Fig. _4 is a sectional view taken along line 4-6
of Fig. 2; and
‘
Fig. 5 is a sectional view taken along line 5—5
of Fig. 2.
'
For purpose of illustration we will describe our
to invention in connection with the treatment of
flow.
The chamber 3, which is not shown com
be ?tted with stirrers to provide the initial mix
ing of the treating reagents and water. The
treating chemicals, alum, lime, etc., are ordinarily
added, by‘ feeding means not shown, to the water
in chamber 3 or to the water as it enters this
chamber.
However, the chemicals may be added
to the water at the entrance to chamber 4, in
which event chamber 3 may be dispensed with.
Chamber 4 serves as the agitating zone and is
provided with agitating. means later described.
The several chambers 5 serve as settling space. 30
In the partition between chambers 3 and 4 is an
opening 6 shown provided with a sluice gate ‘I by
which the flow may be cut off, and in chamber
3 beyond this opening is shown a ba?ie 8 to di
vert the incomingstream of water into the di
rection of ?ow desired in chamber 4. This ba?ie
8 is not essential and good results may be had
without it, but is desirable because it utilizes the
energy in the entering water to establish'the de
sired ?ow thus saving some power. The ba?‘le 40
raw water to, clarify it. In a modern large sized also prevents the entering stream shooting some
?lter plant as used to purify water for municipal distance across the basin before being absorbed
in the general motion. “Impeller units 9 are
supply, for which our improved apparatus is par
ticularly adapted, the raw water is dosed with a shown mounted on shafts Illwhich are adapted
coagulant, as alum, and then subjected to agita ' to be turned by motor I I through immediate gear
ing and chain. Any suitable means may be used
tion for perhaps two to ?ve minutes. This agi
tation is for the purpose .of distributing the alum for driving the shafts I0 and for supporting it.
throughout the water, and perhaps also fortaiding
solution of the alum, and is relatively violent.
In oldertpractice the water was discharged di
rectly from, this agitating chamber into the set
tling chamber but in accordance with present
practices it is preferred to interposewt chamber
or zone for secondary agitation between the mix
ing chamber and the settling zone. This sec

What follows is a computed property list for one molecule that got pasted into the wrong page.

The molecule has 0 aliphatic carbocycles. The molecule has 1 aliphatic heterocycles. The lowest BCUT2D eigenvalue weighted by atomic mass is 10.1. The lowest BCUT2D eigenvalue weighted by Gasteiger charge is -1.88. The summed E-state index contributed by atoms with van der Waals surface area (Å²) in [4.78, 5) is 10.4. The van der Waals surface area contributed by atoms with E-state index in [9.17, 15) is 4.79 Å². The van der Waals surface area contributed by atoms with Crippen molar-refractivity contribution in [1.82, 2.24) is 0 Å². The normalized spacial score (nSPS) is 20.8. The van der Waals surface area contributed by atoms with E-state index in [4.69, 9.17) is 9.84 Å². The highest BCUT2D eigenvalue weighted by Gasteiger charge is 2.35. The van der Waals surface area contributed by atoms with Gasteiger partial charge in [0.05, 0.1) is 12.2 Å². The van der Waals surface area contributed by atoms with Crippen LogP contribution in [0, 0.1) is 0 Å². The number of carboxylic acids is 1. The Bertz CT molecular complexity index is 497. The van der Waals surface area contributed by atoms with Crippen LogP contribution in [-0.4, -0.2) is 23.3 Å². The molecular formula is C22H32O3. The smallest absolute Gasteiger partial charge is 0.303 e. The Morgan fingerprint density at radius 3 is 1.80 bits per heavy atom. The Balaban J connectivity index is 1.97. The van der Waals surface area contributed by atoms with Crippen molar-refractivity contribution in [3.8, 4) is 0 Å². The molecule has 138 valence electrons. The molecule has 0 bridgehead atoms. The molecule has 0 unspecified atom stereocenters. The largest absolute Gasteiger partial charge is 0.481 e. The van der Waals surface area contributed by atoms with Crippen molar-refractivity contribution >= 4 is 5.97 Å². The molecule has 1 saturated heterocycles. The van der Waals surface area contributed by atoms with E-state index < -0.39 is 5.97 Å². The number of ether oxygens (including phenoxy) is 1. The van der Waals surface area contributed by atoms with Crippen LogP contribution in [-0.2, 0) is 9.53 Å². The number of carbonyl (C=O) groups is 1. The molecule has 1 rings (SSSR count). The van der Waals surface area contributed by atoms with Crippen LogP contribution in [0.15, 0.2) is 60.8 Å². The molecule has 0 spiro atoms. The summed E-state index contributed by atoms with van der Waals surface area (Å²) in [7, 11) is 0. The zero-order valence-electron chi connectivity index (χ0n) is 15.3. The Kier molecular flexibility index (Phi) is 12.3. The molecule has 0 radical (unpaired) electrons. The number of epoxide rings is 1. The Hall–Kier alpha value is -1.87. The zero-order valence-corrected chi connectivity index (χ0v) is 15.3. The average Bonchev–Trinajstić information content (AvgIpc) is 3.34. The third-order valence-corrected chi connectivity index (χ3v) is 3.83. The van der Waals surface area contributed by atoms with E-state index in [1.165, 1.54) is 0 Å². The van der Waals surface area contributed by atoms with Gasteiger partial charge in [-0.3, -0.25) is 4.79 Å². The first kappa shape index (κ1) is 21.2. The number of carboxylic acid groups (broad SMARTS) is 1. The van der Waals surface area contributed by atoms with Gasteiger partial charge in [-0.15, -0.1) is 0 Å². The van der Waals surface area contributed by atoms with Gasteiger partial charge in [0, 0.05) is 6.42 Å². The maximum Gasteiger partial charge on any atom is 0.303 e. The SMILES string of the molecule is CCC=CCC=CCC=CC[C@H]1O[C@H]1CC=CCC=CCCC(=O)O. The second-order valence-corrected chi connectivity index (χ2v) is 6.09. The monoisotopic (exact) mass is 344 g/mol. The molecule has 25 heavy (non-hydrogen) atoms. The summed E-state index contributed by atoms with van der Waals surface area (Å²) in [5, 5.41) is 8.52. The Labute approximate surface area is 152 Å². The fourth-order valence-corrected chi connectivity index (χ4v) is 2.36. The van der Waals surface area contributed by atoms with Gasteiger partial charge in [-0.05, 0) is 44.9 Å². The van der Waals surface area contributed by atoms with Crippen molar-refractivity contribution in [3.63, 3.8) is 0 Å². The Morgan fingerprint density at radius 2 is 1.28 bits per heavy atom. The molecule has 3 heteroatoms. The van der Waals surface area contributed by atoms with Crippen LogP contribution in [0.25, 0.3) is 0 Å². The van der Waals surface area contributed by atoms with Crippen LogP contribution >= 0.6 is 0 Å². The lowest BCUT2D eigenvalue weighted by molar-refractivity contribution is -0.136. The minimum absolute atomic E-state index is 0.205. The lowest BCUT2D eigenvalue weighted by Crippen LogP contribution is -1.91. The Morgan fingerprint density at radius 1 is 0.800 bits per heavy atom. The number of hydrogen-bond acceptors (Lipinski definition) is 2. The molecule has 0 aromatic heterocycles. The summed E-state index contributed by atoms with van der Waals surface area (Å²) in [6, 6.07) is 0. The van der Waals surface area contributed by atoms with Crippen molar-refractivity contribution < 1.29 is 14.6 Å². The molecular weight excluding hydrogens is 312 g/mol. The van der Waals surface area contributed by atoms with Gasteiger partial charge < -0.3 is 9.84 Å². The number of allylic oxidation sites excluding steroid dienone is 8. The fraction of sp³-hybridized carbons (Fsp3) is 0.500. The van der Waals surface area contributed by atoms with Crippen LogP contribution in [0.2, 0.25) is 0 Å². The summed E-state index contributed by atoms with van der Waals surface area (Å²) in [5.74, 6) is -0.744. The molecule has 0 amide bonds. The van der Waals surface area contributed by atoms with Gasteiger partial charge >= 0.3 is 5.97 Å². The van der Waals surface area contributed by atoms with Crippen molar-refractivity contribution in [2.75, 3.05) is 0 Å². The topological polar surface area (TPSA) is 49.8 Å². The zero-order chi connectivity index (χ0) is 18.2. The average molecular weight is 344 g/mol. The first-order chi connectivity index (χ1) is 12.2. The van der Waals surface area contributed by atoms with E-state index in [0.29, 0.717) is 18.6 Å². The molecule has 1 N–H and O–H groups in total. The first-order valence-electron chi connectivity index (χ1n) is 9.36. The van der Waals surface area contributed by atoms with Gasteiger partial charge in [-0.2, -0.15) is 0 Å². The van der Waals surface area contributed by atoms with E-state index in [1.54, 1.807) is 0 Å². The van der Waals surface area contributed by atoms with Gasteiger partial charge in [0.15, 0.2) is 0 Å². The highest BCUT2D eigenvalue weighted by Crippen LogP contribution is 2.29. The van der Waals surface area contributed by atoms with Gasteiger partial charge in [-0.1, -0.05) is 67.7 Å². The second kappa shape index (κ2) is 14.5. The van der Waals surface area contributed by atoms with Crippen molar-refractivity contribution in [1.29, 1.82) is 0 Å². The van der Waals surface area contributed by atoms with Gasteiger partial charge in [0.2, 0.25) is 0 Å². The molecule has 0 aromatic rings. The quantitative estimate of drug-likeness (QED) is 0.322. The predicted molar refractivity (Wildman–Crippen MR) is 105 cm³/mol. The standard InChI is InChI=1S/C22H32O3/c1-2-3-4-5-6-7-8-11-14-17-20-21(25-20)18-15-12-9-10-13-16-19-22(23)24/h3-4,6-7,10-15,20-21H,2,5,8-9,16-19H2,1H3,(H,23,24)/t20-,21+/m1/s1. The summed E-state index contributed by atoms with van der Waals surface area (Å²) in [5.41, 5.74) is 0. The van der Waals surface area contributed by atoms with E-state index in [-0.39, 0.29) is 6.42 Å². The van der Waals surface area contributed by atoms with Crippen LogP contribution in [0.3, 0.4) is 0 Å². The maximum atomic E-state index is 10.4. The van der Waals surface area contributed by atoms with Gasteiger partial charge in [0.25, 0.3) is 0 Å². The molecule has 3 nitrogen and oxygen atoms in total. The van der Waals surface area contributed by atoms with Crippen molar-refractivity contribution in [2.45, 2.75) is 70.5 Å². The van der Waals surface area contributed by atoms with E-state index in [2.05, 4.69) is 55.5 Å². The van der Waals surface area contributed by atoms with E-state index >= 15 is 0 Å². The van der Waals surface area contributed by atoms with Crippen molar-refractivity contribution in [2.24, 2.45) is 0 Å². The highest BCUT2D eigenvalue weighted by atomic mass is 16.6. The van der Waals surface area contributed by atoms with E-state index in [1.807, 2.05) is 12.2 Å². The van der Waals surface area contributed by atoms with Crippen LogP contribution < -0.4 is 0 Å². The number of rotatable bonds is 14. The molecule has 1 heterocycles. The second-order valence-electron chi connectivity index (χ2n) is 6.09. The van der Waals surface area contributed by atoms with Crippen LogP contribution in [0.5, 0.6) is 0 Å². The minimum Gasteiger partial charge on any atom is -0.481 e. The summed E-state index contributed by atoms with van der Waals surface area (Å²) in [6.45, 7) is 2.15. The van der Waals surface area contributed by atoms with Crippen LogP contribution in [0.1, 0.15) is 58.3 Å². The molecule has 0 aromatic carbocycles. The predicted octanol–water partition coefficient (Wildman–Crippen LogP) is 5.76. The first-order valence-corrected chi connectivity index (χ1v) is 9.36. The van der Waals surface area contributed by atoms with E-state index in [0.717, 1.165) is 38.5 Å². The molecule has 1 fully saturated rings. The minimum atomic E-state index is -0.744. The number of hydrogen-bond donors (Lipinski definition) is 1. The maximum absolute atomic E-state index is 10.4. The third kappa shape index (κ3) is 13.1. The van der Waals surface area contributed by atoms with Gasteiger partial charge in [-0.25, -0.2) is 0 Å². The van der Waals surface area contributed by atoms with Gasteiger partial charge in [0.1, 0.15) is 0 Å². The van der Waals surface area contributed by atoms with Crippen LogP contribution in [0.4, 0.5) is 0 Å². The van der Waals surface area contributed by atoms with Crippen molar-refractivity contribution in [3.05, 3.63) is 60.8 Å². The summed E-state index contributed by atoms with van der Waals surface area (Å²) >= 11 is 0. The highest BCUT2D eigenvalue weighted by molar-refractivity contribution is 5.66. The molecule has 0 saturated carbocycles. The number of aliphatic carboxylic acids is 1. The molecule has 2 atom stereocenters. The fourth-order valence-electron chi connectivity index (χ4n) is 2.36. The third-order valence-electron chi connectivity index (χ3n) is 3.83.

ondary agitation is provided because it has been
found possible thereby to reduce the amount of
alum or other reagent required, to vreduce the
time required for settling and-so the size of the
I30 required settling basin and to improve the quali
tv of the treated water. A separate basin or
chamber may be provided for this agitation or
the agitating apparatus may be installed in part
of the settling basin, at the entrance end thereof
'
of course.
In such a plant the treatment is continuous or
progressive, water ?owing continually through
the mixing chamber into the agitating zone to
the ‘settling chamber and through the latter.
The settling chamber is usually ba?led to prevent
short circuiting and so secure full time for sedi
mentation. It is important also that short cir
In the drawing it is supported on bearings set on
the walls and partition and on pedestals I2.
In Fig. 2 is shown an impeller member or unit .
9' of preferred type. As shown it comprises a part
I3 that is substantially like the impeller of a cen
trifugal pump, mounted on shaft III to be ro
tated thereby, having an inlet at I4 and dis-v
charging at the periphery into annular ring I5. ,
From I5 the water ?ows forward through stream
lined passages having vanes IE to stop rotation
and is discharged axially forward through cen
tral discharge opening I1. It will be noted that
the vanes I6 extend over into ring I5 dividing it 60
into several chambers and preventing rotation
within the ring of the water discharged 'from I3.
The shaft III turns in bearing I8 supported with
in 9 by the vanes I6. The several openings and